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 If you’ve been tempted by these articles to get together and play, you’ve probably hit a point in a session where either the players or DM didn’t know how to make something “work”.  Maybe someone wants their character to do some crazy move, maybe the DM is trying to formulate the mechanics of a trap, or maybe 2 players are arguing about a rule.  This sort of thing happens, so don’t be discouraged.  D&D has a rule for just about everything, but no one memorizes every rule.  Sometimes a rule doesn’t work for the situation, or you just don’t think a rule is fair for the situation.  Not a problem!  Luckily, your group has the most powerful artifact in the game: The DM!  When a group of people sit down to play D&D, there has to be an understanding that the DM has final authority on EVERYTHING.

 One of the jobs of the DM is to lay down the law.  It’s also one of the reasons it’s not a job for everyone.  You have to be willing to make decisions, sometimes the players won’t like it.  Sometimes you as the DM won’t like it.  You have to balance things and be as fair as possible.  It’s not as hard or stressful as it sounds but it’s one of the things you’ll need to do.  One of the best ways to navigate this skill is to keep the players involved.  Let them know the decision you’re trying to make, mention some pros/cons and open the table to suggestions.  Pretty soon, you’ll have your own process for these sorts of things.  You’ll be making small decisions constantly during each session, so as time passes patterns will reveal themselves.

 Another area DMs have to make rulings involves the player characters.  D&D has been around a long time, and there is an entire culture online based around character builds.  It is very easy to put a character together that is way too powerful.  It really breaks the narrative, especially if everyone else is playing with a balanced character and this one PC is out of control.  This is where the DM needs to make the call.  Some DMs (myself included), at the start of a game or campaign make “house rules”.  These can come in many forms.  I for one, don’t allow multi-classing.  My reasoning is, basically, 90% of overpowered builds rely on it to mix/combine class abilities in unfair ways.  I use the rule to control combat difficulty, and I find it works very well.  Some house rules are a lot less impactful.  The DM in my current game has a house rule about saving throws that equally benefits and terrifies us all.  It all depends on the DM, their style and their desire to balance the game.  Talk things over with your group BEFORE the game begins, and listen to what they have to say.  Don’t be afraid to set some boundaries, keep the players informed and as long as they allow you to make these decisions you can make the best game you possibly can.

 An example of this came up in the game I DM a few months ago.  After a serious battle with some dragons, two team members died.  The group’s cleric, the super awesome dwarf Kelt, wanted to use the spell Raise Dead to bring them back.  I had a decision to make.  Up until this point, the group was totally overwhelming the creatures/individuals they were fighting.  I wanted that fight with the dragons to symbolize that I was going to be a lot harder on them, and at least one character death would do that.  I didn’t WANT any of their characters to die as they were all terrific, and the two that died weren’t singled out or anything it’s just how it went down.  Anyway, as Kelt was a war priest, and the gods of war would be ok with someone dying in battle I turned the spell into a skill based ritual.  I know it didn’t make the players happy, as the spell is just supposed to “work”.  I structured it in a way that every living member of the team had to appeal to the gods in some way to convince them to bring their friends back.  In between their “turns”, I spoke to the player being raised and narrated what they were experiencing in the afterlife.  It was a celebration of the character, just in case the ritual didn’t work.  Neither were able to come back, but they got a great send off and their new characters are just as memorable and fun.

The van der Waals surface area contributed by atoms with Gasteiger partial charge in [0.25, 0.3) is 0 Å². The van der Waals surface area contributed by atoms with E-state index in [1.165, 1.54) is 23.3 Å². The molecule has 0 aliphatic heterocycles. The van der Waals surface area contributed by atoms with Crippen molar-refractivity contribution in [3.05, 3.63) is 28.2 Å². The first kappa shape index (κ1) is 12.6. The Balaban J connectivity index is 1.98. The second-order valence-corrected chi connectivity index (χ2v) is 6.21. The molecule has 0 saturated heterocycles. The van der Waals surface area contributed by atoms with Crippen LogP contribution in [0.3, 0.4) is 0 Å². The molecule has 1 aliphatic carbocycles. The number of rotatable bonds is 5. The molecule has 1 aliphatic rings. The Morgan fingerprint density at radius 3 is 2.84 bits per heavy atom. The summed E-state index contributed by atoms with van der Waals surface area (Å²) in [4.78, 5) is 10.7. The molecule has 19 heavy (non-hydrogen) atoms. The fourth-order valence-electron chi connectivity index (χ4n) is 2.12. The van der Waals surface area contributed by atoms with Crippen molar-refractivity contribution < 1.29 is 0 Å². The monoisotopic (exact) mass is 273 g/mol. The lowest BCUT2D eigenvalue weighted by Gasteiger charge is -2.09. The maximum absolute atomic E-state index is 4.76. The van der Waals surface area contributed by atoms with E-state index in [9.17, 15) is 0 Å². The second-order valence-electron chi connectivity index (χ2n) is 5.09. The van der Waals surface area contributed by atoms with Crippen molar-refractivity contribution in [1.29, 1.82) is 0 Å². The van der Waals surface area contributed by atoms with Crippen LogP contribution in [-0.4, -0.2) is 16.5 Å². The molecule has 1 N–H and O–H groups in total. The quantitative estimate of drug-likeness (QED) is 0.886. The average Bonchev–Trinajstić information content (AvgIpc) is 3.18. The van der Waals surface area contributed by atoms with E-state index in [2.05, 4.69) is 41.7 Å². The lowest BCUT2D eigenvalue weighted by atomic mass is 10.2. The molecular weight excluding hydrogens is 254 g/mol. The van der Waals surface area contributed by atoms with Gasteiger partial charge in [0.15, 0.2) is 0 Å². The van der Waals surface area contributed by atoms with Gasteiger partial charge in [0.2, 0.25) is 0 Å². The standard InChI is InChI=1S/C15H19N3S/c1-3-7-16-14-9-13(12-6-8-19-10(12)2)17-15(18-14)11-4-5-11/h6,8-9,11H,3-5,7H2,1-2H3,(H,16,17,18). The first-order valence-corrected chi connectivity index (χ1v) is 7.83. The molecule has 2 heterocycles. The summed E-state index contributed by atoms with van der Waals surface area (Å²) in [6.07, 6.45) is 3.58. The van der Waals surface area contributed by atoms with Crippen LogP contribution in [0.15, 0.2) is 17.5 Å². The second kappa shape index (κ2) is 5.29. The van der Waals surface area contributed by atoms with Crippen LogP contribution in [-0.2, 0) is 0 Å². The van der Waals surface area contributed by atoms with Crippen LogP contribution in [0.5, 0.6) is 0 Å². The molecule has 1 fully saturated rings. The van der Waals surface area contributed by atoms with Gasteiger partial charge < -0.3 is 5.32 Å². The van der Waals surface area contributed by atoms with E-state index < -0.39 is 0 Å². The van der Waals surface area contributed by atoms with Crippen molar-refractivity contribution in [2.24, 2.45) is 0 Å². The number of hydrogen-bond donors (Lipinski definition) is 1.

High Five, guys!!!

 To the players out there, don’t give the DM hard time.  There’s a lot to juggle in even the simplest game session, and believe it or not your DM is constantly making decisions.  From shifting enemy stats on the fly if a battle is too difficult (or too easy) to deciding the DC of a skill check.  Understand that sometimes things won’t go your way, but the DM isn’t the enemy.  The DM, and by the way you’re lucky to have him/her, is trying to have a good time just like you.  The DM enjoys your successes and sympathises with your failures.  Making rulings, implementing house rules and settling disagreements are all part of the job.  Respecting that keeps the game flowing, and the story can only benefit from cooperation between everyone.  Besides, you might even benefit from the old “Man, that rule sucks.  Forget about it, you succeed!”.  It’s moments like that that make up for that minor thing you couldn’t do, or that skill check DC you felt was too high.

 Next month, I’ll discuss my style of building a campaign, and some great resources for putting a game together.  Have any questions?  Ideas for article topics?  Need advice on playing/DMing?  Drop a comment below and I’ll provide my 2 cents.  Until next time, bribe your D20s (no good crooked bastards) and enjoy your next session!


For Those About To Role, We Salute You!

A series of articles about Dungeons and Dragons

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